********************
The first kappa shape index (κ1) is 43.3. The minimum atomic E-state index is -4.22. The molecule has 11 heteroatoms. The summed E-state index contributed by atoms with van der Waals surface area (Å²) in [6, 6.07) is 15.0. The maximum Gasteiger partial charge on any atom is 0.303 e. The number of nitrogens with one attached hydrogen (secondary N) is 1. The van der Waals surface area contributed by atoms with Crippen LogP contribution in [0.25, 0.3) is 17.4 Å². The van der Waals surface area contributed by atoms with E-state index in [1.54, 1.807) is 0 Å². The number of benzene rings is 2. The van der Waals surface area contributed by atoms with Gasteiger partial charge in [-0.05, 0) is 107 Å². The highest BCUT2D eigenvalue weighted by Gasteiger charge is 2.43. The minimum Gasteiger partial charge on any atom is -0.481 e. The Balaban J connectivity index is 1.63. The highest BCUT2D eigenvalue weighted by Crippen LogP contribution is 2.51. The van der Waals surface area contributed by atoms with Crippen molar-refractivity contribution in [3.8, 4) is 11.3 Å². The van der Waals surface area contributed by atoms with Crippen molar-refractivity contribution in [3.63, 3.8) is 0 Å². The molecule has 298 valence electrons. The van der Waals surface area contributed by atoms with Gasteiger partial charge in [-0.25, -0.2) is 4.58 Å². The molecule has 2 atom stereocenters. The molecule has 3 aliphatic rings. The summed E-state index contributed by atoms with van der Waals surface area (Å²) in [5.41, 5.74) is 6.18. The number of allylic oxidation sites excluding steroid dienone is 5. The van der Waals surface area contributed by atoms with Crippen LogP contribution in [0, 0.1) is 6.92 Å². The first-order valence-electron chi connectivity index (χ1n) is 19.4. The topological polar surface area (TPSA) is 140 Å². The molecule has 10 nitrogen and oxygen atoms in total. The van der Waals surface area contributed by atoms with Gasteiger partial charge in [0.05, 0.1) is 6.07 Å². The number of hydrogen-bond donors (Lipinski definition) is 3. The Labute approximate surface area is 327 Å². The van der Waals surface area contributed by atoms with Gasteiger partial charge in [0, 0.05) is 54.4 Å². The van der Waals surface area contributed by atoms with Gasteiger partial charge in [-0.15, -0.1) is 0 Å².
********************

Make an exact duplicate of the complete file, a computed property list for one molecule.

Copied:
The first kappa shape index (κ1) is 43.3. The minimum atomic E-state index is -4.22. The molecule has 11 heteroatoms. The summed E-state index contributed by atoms with van der Waals surface area (Å²) in [6, 6.07) is 15.0. The maximum Gasteiger partial charge on any atom is 0.303 e. The number of nitrogens with one attached hydrogen (secondary N) is 1. The van der Waals surface area contributed by atoms with Crippen LogP contribution in [0.25, 0.3) is 17.4 Å². The van der Waals surface area contributed by atoms with E-state index in [1.54, 1.807) is 0 Å². The number of benzene rings is 2. The van der Waals surface area contributed by atoms with Gasteiger partial charge in [-0.05, 0) is 107 Å². The highest BCUT2D eigenvalue weighted by Gasteiger charge is 2.43. The minimum Gasteiger partial charge on any atom is -0.481 e. The Balaban J connectivity index is 1.63. The highest BCUT2D eigenvalue weighted by Crippen LogP contribution is 2.51. The van der Waals surface area contributed by atoms with Crippen molar-refractivity contribution in [3.8, 4) is 11.3 Å². The van der Waals surface area contributed by atoms with Crippen molar-refractivity contribution in [3.63, 3.8) is 0 Å². The molecule has 298 valence electrons. The van der Waals surface area contributed by atoms with Gasteiger partial charge in [-0.25, -0.2) is 4.58 Å². The molecule has 2 atom stereocenters. The molecule has 3 aliphatic rings. The summed E-state index contributed by atoms with van der Waals surface area (Å²) in [5.41, 5.74) is 6.18. The number of allylic oxidation sites excluding steroid dienone is 5. The van der Waals surface area contributed by atoms with Crippen LogP contribution in [0, 0.1) is 6.92 Å². The first-order valence-electron chi connectivity index (χ1n) is 19.4. The topological polar surface area (TPSA) is 140 Å². The molecule has 10 nitrogen and oxygen atoms in total. The van der Waals surface area contributed by atoms with Gasteiger partial charge in [0.05, 0.1) is 6.07 Å². The number of hydrogen-bond donors (Lipinski definition) is 3. The Labute approximate surface area is 327 Å². The van der Waals surface area contributed by atoms with Gasteiger partial charge in [0, 0.05) is 54.4 Å². The van der Waals surface area contributed by atoms with Gasteiger partial charge in [-0.15, -0.1) is 0 Å².